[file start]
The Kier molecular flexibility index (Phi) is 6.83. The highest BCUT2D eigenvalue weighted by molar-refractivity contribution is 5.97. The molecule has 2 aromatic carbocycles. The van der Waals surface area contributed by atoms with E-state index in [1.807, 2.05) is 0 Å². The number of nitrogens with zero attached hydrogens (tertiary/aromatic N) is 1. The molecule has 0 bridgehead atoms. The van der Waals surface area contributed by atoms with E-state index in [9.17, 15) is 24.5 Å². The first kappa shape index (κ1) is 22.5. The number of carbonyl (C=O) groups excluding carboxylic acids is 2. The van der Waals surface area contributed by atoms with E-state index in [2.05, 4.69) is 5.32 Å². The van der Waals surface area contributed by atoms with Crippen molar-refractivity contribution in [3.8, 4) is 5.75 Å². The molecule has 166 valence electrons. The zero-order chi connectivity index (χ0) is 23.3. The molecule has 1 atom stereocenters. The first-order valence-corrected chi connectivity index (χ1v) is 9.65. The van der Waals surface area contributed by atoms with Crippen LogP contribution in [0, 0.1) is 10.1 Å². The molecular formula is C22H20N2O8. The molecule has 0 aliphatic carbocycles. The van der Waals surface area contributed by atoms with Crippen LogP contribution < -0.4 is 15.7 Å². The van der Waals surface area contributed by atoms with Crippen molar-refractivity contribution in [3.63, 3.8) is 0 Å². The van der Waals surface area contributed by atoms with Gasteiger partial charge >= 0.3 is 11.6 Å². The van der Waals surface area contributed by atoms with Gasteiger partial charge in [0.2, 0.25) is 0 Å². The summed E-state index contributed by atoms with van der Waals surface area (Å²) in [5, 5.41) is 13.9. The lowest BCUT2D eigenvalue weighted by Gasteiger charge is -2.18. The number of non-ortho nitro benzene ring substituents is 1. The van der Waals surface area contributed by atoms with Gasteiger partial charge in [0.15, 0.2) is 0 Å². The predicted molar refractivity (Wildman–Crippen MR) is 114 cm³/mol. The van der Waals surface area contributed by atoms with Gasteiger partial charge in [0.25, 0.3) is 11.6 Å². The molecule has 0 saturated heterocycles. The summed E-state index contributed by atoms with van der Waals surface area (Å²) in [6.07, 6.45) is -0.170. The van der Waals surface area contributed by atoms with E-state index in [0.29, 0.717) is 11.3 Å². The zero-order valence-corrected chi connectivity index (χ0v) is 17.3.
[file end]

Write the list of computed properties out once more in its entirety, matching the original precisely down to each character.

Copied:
The Kier molecular flexibility index (Phi) is 6.83. The highest BCUT2D eigenvalue weighted by molar-refractivity contribution is 5.97. The molecule has 2 aromatic carbocycles. The van der Waals surface area contributed by atoms with E-state index in [1.807, 2.05) is 0 Å². The number of nitrogens with zero attached hydrogens (tertiary/aromatic N) is 1. The molecule has 0 bridgehead atoms. The van der Waals surface area contributed by atoms with E-state index in [9.17, 15) is 24.5 Å². The first kappa shape index (κ1) is 22.5. The number of carbonyl (C=O) groups excluding carboxylic acids is 2. The van der Waals surface area contributed by atoms with E-state index in [2.05, 4.69) is 5.32 Å². The van der Waals surface area contributed by atoms with Crippen molar-refractivity contribution in [3.8, 4) is 5.75 Å². The molecule has 166 valence electrons. The zero-order chi connectivity index (χ0) is 23.3. The molecule has 1 atom stereocenters. The first-order valence-corrected chi connectivity index (χ1v) is 9.65. The van der Waals surface area contributed by atoms with Crippen LogP contribution in [0, 0.1) is 10.1 Å². The molecular formula is C22H20N2O8. The molecule has 0 aliphatic carbocycles. The van der Waals surface area contributed by atoms with Crippen LogP contribution < -0.4 is 15.7 Å². The van der Waals surface area contributed by atoms with Crippen molar-refractivity contribution in [3.63, 3.8) is 0 Å². The van der Waals surface area contributed by atoms with Gasteiger partial charge >= 0.3 is 11.6 Å². The van der Waals surface area contributed by atoms with Gasteiger partial charge in [0.2, 0.25) is 0 Å². The summed E-state index contributed by atoms with van der Waals surface area (Å²) in [5, 5.41) is 13.9. The lowest BCUT2D eigenvalue weighted by Gasteiger charge is -2.18. The number of non-ortho nitro benzene ring substituents is 1. The van der Waals surface area contributed by atoms with Gasteiger partial charge in [0.15, 0.2) is 0 Å². The predicted molar refractivity (Wildman–Crippen MR) is 114 cm³/mol. The van der Waals surface area contributed by atoms with Gasteiger partial charge in [0.25, 0.3) is 11.6 Å². The molecule has 0 saturated heterocycles. The summed E-state index contributed by atoms with van der Waals surface area (Å²) in [6.07, 6.45) is -0.170. The van der Waals surface area contributed by atoms with E-state index in [0.29, 0.717) is 11.3 Å². The zero-order valence-corrected chi connectivity index (χ0v) is 17.3.